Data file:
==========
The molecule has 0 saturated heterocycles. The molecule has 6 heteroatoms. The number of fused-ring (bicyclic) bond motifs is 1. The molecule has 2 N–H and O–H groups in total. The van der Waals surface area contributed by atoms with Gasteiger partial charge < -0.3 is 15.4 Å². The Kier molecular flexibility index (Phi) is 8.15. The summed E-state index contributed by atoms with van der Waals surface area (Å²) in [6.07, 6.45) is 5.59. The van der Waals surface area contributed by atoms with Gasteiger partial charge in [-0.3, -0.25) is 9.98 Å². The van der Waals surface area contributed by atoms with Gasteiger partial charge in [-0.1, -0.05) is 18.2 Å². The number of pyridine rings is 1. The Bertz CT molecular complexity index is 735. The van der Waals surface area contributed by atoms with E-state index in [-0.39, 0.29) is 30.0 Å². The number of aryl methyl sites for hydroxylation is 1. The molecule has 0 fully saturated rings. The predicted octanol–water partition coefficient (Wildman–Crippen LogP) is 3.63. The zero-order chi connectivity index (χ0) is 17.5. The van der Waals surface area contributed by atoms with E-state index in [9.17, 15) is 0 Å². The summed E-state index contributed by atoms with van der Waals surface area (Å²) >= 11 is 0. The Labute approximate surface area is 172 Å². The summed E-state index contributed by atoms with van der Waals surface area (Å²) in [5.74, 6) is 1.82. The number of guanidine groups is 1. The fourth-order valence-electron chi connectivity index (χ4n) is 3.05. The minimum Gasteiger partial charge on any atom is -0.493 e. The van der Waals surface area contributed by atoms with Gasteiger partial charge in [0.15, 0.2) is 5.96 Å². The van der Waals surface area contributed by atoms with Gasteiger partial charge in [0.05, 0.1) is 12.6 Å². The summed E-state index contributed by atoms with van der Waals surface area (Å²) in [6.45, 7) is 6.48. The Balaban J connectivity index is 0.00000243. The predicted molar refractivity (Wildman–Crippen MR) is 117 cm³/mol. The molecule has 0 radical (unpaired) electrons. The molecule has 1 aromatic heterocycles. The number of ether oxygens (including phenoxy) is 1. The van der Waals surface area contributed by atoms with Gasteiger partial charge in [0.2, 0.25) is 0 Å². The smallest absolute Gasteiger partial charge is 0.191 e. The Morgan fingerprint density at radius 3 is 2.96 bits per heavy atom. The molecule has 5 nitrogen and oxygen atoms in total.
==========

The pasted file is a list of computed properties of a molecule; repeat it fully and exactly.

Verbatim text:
The molecule has 0 saturated heterocycles. The molecule has 6 heteroatoms. The number of fused-ring (bicyclic) bond motifs is 1. The molecule has 2 N–H and O–H groups in total. The van der Waals surface area contributed by atoms with Gasteiger partial charge < -0.3 is 15.4 Å². The Kier molecular flexibility index (Phi) is 8.15. The summed E-state index contributed by atoms with van der Waals surface area (Å²) in [6.07, 6.45) is 5.59. The van der Waals surface area contributed by atoms with Gasteiger partial charge in [-0.3, -0.25) is 9.98 Å². The van der Waals surface area contributed by atoms with Gasteiger partial charge in [-0.1, -0.05) is 18.2 Å². The number of pyridine rings is 1. The Bertz CT molecular complexity index is 735. The van der Waals surface area contributed by atoms with E-state index in [-0.39, 0.29) is 30.0 Å². The number of aryl methyl sites for hydroxylation is 1. The molecule has 0 fully saturated rings. The predicted octanol–water partition coefficient (Wildman–Crippen LogP) is 3.63. The zero-order chi connectivity index (χ0) is 17.5. The van der Waals surface area contributed by atoms with E-state index in [9.17, 15) is 0 Å². The summed E-state index contributed by atoms with van der Waals surface area (Å²) >= 11 is 0. The Labute approximate surface area is 172 Å². The summed E-state index contributed by atoms with van der Waals surface area (Å²) in [5.74, 6) is 1.82. The number of guanidine groups is 1. The fourth-order valence-electron chi connectivity index (χ4n) is 3.05. The minimum Gasteiger partial charge on any atom is -0.493 e. The van der Waals surface area contributed by atoms with Gasteiger partial charge in [0.15, 0.2) is 5.96 Å². The van der Waals surface area contributed by atoms with Gasteiger partial charge in [0.05, 0.1) is 12.6 Å². The summed E-state index contributed by atoms with van der Waals surface area (Å²) in [6.45, 7) is 6.48. The Balaban J connectivity index is 0.00000243. The predicted molar refractivity (Wildman–Crippen MR) is 117 cm³/mol. The molecule has 0 radical (unpaired) electrons. The molecule has 1 aromatic heterocycles. The number of ether oxygens (including phenoxy) is 1. The van der Waals surface area contributed by atoms with Gasteiger partial charge in [0.2, 0.25) is 0 Å². The smallest absolute Gasteiger partial charge is 0.191 e. The Morgan fingerprint density at radius 3 is 2.96 bits per heavy atom. The molecule has 5 nitrogen and oxygen atoms in total.